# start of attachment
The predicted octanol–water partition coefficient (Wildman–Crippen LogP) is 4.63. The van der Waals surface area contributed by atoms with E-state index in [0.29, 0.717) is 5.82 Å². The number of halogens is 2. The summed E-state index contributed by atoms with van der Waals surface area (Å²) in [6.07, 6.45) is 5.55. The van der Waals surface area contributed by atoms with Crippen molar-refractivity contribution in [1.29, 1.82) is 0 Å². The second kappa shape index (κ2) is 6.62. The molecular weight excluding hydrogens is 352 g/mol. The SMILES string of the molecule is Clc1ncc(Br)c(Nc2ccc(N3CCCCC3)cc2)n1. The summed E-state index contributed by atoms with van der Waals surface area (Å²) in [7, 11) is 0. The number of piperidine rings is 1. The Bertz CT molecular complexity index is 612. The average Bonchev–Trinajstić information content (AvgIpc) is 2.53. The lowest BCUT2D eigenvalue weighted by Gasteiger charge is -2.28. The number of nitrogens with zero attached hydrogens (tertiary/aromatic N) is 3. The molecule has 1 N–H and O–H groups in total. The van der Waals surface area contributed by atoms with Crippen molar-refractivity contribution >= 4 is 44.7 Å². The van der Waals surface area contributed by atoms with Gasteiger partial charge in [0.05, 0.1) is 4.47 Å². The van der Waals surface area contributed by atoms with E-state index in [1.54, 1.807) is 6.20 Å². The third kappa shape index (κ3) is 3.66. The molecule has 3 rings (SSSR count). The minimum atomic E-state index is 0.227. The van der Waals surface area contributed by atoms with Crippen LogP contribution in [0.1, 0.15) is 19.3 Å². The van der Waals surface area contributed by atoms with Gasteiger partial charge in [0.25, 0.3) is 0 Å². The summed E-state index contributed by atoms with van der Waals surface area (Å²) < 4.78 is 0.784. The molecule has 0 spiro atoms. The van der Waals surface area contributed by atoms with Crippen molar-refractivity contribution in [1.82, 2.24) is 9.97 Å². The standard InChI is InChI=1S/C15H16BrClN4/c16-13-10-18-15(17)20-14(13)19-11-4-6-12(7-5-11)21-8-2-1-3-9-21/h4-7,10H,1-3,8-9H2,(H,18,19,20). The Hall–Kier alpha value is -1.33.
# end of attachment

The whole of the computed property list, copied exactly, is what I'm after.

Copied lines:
The predicted octanol–water partition coefficient (Wildman–Crippen LogP) is 4.63. The van der Waals surface area contributed by atoms with E-state index in [0.29, 0.717) is 5.82 Å². The number of halogens is 2. The summed E-state index contributed by atoms with van der Waals surface area (Å²) in [6.07, 6.45) is 5.55. The van der Waals surface area contributed by atoms with Crippen molar-refractivity contribution in [1.29, 1.82) is 0 Å². The second kappa shape index (κ2) is 6.62. The molecular weight excluding hydrogens is 352 g/mol. The SMILES string of the molecule is Clc1ncc(Br)c(Nc2ccc(N3CCCCC3)cc2)n1. The summed E-state index contributed by atoms with van der Waals surface area (Å²) in [7, 11) is 0. The number of piperidine rings is 1. The Bertz CT molecular complexity index is 612. The average Bonchev–Trinajstić information content (AvgIpc) is 2.53. The lowest BCUT2D eigenvalue weighted by Gasteiger charge is -2.28. The number of nitrogens with zero attached hydrogens (tertiary/aromatic N) is 3. The molecule has 1 N–H and O–H groups in total. The van der Waals surface area contributed by atoms with Crippen molar-refractivity contribution >= 4 is 44.7 Å². The van der Waals surface area contributed by atoms with Gasteiger partial charge in [0.05, 0.1) is 4.47 Å². The van der Waals surface area contributed by atoms with E-state index in [1.54, 1.807) is 6.20 Å². The third kappa shape index (κ3) is 3.66. The molecule has 3 rings (SSSR count). The minimum atomic E-state index is 0.227. The van der Waals surface area contributed by atoms with Crippen LogP contribution in [0.1, 0.15) is 19.3 Å². The van der Waals surface area contributed by atoms with Gasteiger partial charge in [0.25, 0.3) is 0 Å². The summed E-state index contributed by atoms with van der Waals surface area (Å²) < 4.78 is 0.784. The molecule has 0 spiro atoms. The van der Waals surface area contributed by atoms with Crippen molar-refractivity contribution in [1.82, 2.24) is 9.97 Å². The standard InChI is InChI=1S/C15H16BrClN4/c16-13-10-18-15(17)20-14(13)19-11-4-6-12(7-5-11)21-8-2-1-3-9-21/h4-7,10H,1-3,8-9H2,(H,18,19,20). The Hall–Kier alpha value is -1.33.